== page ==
- The economic environment remains difficult. Some modest growth has been recorded in the past year but serious flooding throughout the country in mid-2014 caused significant economic damage and reduced short-term growth prospects.
- Key reforms are still stalled. No progress has been made in the past year in the European Union (EU) approximation process, and privatisation has barely advanced.
- Business registration is being made easier. Important improvements have been made or are under way, which are expected to facilitate the setting up of new businesses. However, the country still scores poorly by regional standards in international comparisons of the business environment.
Key priorities for 2015
- The business environment needs further concrete improvements in order to promote private sector development and attract investment. The EU’s new initiative, “Compact for Growth and Jobs”, can help focus the attention of the authorities on the most critical areas for reform, thereby helping to prevent a repeat of the social unrest witnessed in early 2014.
- Further efforts are needed to advance the privatisation agenda. As global appetite returns, privatisation of selected assets in key sectors, such as telecommunications and energy, can be a strategic way of exploiting Bosnia and Herzegovina’s economic potential by reforming major companies in these sectors and creating space for new entrants in the relevant markets.
- Non-performing loans (NPLs) in the banking sector must be addressed. While the overall level is not as high as in some neighbouring countries, the trend is still upwards and the significant level of NPLs is a drag on lending.
THE ECONOMIC ENVIRONMENT REMAINS DIFFICULT
KEY REFORMS ARE STILL STALLED
BUSINESS REGISTRATION IS BEING MADE EASIER
Note: FI – Financial institution; ICT – Information and communication technology; Water – Water and wastewater; IAOFS – Insurance and other financial services; PE – Private equity.
Main macroeconomic indicators %
|Current account balance/GDP||-6.2||-9.8||-9.3||-5.4||-11.0|
|Credit to private sector/GDP||54.4||54.4||56.0||55.9||n.a.|
Serious flood damage in mid-2014 has checked the modest economic recovery. Feeble domestic demand has been the main drag on growth in Bosnia and Herzegovina in recent years. Consumption continues to be negatively impacted by a weakened contribution from remittances – which are significantly below pre-crisis levels – and high unemployment, currently near 30 per cent. At the same time, weaker growth in the eurozone has negatively affected Bosnia’s exporting activity and capital inflows, although some improvement in exports occurred in 2013. For the year as a whole, GDP growth is estimated at 2.1 per cent. Growth in 2014 has been modest so far and the severe floods in mid-2014, which caused an estimated €2 billion (15 per cent of GDP) in damages, have been a huge setback for the country.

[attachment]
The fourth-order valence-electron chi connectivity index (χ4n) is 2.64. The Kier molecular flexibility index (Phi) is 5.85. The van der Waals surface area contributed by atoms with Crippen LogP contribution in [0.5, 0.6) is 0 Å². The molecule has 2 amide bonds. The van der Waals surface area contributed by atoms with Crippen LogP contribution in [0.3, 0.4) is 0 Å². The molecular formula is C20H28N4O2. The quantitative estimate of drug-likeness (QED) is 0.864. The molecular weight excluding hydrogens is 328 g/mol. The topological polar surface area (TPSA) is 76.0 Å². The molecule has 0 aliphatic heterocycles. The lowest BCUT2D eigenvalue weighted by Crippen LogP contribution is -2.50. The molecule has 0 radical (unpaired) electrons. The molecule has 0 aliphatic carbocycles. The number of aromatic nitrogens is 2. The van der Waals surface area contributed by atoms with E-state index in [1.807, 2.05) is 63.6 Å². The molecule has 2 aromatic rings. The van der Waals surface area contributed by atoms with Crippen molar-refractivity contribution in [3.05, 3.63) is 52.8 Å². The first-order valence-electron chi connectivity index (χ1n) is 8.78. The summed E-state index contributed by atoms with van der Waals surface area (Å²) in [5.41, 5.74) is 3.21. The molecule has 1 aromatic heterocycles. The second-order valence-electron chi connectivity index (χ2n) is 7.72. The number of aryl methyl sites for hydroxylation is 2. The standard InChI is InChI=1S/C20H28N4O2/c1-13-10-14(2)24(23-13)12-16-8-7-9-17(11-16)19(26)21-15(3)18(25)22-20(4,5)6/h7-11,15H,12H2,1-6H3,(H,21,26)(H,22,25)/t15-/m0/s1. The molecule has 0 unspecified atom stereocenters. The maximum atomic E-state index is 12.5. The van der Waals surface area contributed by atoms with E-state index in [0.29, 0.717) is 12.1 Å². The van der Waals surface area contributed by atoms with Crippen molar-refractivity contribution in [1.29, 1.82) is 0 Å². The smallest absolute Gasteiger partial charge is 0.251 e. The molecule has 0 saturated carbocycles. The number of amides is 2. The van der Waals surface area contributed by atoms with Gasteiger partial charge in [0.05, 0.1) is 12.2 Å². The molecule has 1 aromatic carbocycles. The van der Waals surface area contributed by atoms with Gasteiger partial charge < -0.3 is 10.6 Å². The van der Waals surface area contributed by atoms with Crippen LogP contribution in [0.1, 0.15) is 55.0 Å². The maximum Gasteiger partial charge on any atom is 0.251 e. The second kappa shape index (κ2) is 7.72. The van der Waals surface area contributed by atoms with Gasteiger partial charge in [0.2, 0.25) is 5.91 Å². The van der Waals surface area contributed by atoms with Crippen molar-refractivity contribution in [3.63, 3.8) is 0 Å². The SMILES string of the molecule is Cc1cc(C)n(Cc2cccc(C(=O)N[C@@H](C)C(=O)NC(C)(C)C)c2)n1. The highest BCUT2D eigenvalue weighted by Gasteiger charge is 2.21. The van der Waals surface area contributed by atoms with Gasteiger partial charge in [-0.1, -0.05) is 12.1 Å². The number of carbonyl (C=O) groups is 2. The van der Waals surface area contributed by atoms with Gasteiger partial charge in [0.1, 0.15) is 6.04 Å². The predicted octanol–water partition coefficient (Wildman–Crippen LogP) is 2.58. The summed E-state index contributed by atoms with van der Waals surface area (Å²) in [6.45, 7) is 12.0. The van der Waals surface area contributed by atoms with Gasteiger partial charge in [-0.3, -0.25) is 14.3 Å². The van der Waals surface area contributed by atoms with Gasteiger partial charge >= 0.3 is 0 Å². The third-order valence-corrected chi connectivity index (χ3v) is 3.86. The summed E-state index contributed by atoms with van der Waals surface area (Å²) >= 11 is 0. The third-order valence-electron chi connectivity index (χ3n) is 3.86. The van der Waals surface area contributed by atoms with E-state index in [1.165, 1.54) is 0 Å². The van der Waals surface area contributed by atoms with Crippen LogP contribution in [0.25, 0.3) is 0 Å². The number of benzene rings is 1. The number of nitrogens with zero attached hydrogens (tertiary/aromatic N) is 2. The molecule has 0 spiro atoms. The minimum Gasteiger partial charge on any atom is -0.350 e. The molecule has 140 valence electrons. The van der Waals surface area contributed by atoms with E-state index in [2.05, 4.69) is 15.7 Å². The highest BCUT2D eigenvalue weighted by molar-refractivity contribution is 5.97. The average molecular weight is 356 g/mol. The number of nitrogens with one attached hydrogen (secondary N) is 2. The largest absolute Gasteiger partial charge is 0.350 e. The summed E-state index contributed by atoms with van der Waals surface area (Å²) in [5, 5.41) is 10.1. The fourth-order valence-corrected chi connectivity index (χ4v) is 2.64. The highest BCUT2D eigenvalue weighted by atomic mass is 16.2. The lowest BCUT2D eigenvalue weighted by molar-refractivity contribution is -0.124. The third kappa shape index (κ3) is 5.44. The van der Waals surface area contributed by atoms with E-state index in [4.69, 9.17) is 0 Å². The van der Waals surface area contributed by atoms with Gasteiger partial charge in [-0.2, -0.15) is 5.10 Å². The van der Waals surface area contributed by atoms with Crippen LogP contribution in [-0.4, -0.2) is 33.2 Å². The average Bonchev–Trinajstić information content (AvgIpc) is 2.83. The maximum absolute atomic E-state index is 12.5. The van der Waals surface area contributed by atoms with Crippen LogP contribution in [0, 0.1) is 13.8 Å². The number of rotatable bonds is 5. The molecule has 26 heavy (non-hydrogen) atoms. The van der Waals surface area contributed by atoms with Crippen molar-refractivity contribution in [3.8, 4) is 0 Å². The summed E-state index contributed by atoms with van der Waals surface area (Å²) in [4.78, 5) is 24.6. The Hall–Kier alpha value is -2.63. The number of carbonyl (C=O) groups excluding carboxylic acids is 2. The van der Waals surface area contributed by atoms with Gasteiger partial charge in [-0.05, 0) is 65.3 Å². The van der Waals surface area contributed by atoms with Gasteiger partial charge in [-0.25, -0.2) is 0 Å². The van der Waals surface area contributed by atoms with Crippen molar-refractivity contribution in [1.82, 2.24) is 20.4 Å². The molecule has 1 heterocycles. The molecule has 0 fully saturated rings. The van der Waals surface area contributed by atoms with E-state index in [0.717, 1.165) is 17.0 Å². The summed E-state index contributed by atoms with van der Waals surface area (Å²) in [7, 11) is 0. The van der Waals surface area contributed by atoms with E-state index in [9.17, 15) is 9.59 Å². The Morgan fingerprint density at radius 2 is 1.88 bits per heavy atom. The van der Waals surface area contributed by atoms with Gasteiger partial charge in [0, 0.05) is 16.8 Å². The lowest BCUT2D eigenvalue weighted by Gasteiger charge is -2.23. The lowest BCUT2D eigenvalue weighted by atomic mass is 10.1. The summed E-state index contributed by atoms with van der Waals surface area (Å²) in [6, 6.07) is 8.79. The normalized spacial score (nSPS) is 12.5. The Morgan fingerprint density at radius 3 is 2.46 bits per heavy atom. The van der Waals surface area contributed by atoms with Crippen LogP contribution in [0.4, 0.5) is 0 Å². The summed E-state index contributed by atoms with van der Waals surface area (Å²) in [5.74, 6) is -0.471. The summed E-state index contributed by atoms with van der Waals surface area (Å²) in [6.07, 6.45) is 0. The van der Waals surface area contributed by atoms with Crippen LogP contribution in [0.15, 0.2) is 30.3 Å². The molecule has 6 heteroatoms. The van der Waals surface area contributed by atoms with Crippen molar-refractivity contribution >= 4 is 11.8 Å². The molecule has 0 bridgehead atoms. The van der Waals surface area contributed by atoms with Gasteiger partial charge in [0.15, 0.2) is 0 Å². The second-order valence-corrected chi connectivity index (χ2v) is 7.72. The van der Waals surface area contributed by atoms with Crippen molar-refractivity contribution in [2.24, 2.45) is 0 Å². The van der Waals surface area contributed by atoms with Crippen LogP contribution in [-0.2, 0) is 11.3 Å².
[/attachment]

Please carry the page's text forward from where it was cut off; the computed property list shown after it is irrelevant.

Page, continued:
The IMF Stand-By Arrangement (SBA), approved in September 2012, was extended and augmented twice. The arrangement with the International Monetary Fund (IMF) is an important anchor for reforms. The 24-month, SDR 338.2 million (about €379 million) SBA was extended by nine months in January 2014, and augmented with an additional SDR 135.3 million (about €152 million). In June 2014, when the combined sixth and seventh reviews were completed, the amount of the SBA was augmented for a second time by SDR 84.6 million (about €95.7 million) to help the country cope with balance-of-payments problems arising from the flood damage. In September 2014 the IMF noted that the authorities would need more time for the implementation of policies required for consideration of the eighth review. Separately, in July 2014, donors and international financial institutions pledged €809 million to help the country meet financial needs arising from the floods.
The weak external environment and the devastating floods, combined with low competitiveness, will constrain economic performance in the short term. Disruption from the floods will delay the country’s economic recovery. Efficient and prompt use of donor support will be crucial for mitigating the fallout from the floods and supporting post-flood reconstruction. In the medium term, the economy remains vulnerable on many fronts, not only because the whole region is struggling, but also because of the poor investment climate and lack of competitiveness, which are major deterrents to investment. The complex political situation and dysfunctional central institutions continue to hinder the implementation of a comprehensive and much-needed reform agenda.
Major structural reform developments